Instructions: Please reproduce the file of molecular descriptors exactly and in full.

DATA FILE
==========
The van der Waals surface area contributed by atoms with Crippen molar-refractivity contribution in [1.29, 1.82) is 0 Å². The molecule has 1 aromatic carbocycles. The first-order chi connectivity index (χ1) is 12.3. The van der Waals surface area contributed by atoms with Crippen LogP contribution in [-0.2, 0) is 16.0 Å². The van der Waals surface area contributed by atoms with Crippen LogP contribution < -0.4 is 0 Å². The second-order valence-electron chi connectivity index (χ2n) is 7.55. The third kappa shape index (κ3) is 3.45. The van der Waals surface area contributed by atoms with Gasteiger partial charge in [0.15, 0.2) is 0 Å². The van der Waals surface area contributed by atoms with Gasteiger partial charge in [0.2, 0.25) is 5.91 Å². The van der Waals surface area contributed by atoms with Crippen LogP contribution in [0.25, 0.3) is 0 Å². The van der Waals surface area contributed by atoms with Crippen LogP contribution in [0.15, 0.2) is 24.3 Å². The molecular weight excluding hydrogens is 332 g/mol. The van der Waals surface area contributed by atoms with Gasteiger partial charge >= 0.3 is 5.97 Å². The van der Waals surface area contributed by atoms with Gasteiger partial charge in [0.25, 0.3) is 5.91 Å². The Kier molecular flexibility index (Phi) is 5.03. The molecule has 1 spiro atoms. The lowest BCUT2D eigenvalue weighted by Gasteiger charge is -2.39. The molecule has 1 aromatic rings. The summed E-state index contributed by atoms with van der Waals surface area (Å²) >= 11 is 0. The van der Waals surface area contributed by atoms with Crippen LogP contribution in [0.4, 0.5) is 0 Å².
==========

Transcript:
The van der Waals surface area contributed by atoms with Crippen molar-refractivity contribution in [1.29, 1.82) is 0 Å². The molecule has 1 aromatic carbocycles. The first-order chi connectivity index (χ1) is 12.3. The van der Waals surface area contributed by atoms with Crippen LogP contribution in [-0.2, 0) is 16.0 Å². The van der Waals surface area contributed by atoms with Crippen LogP contribution < -0.4 is 0 Å². The second-order valence-electron chi connectivity index (χ2n) is 7.55. The third kappa shape index (κ3) is 3.45. The van der Waals surface area contributed by atoms with Gasteiger partial charge in [0.15, 0.2) is 0 Å². The van der Waals surface area contributed by atoms with Gasteiger partial charge in [0.2, 0.25) is 5.91 Å². The van der Waals surface area contributed by atoms with Crippen LogP contribution in [0.25, 0.3) is 0 Å². The van der Waals surface area contributed by atoms with Crippen LogP contribution in [0.15, 0.2) is 24.3 Å². The molecular weight excluding hydrogens is 332 g/mol. The van der Waals surface area contributed by atoms with Gasteiger partial charge >= 0.3 is 5.97 Å². The van der Waals surface area contributed by atoms with Gasteiger partial charge in [0.25, 0.3) is 5.91 Å². The Kier molecular flexibility index (Phi) is 5.03. The molecule has 1 spiro atoms. The lowest BCUT2D eigenvalue weighted by Gasteiger charge is -2.39. The molecule has 1 aromatic rings. The summed E-state index contributed by atoms with van der Waals surface area (Å²) >= 11 is 0. The van der Waals surface area contributed by atoms with Crippen LogP contribution in [0.4, 0.5) is 0 Å².